Neuroscientists thought long-term memories took weeks to form. But MIT researchers have discovered those memories can take hold in the brain much sooner.
The team used a technique called optogenetics, in which light-responsive proteins are genetically inserted into brain cells, allowing researchers to activate them with lasers to find out what they do. The group trained mice with these engineered neurons to fear an electric shock and, with a blast of laser light, could spot the brain cells involved in that painful memory.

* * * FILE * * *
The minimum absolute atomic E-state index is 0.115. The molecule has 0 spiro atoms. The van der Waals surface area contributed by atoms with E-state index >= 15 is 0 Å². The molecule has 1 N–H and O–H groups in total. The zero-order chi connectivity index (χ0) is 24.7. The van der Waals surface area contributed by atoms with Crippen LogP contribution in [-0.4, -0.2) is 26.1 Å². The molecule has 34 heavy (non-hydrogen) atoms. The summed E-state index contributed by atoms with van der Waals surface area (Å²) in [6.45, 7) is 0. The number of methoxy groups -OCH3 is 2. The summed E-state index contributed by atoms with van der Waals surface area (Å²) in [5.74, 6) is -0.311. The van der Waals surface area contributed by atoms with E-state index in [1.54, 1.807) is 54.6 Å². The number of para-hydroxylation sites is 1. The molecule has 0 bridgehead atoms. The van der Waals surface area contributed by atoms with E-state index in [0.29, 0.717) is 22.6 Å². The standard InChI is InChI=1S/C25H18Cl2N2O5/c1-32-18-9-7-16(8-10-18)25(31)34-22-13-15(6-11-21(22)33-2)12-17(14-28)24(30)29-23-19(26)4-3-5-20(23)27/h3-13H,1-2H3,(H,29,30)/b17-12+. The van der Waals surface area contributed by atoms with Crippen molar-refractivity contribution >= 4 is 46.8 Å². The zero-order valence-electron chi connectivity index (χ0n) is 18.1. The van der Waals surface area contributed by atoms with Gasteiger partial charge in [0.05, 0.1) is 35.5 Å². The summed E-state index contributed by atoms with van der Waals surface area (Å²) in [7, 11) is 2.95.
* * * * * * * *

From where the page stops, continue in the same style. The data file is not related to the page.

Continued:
The team identified memory cells in the neocortex — the brain’s outer layers, which house long-term memories — within just a day of the shock. When the scientists stimulated those cells with light, the critters cowered in fear, showing that the long-term memories were already there.
Along with furthering our understanding of memory, the results, published in April in Science, also may help explain what happens during dementia.
“We are nothing but memory,” says senior author Susumu Tonegawa. “So we want to understand how it works, and we want to understand why it goes wrong.”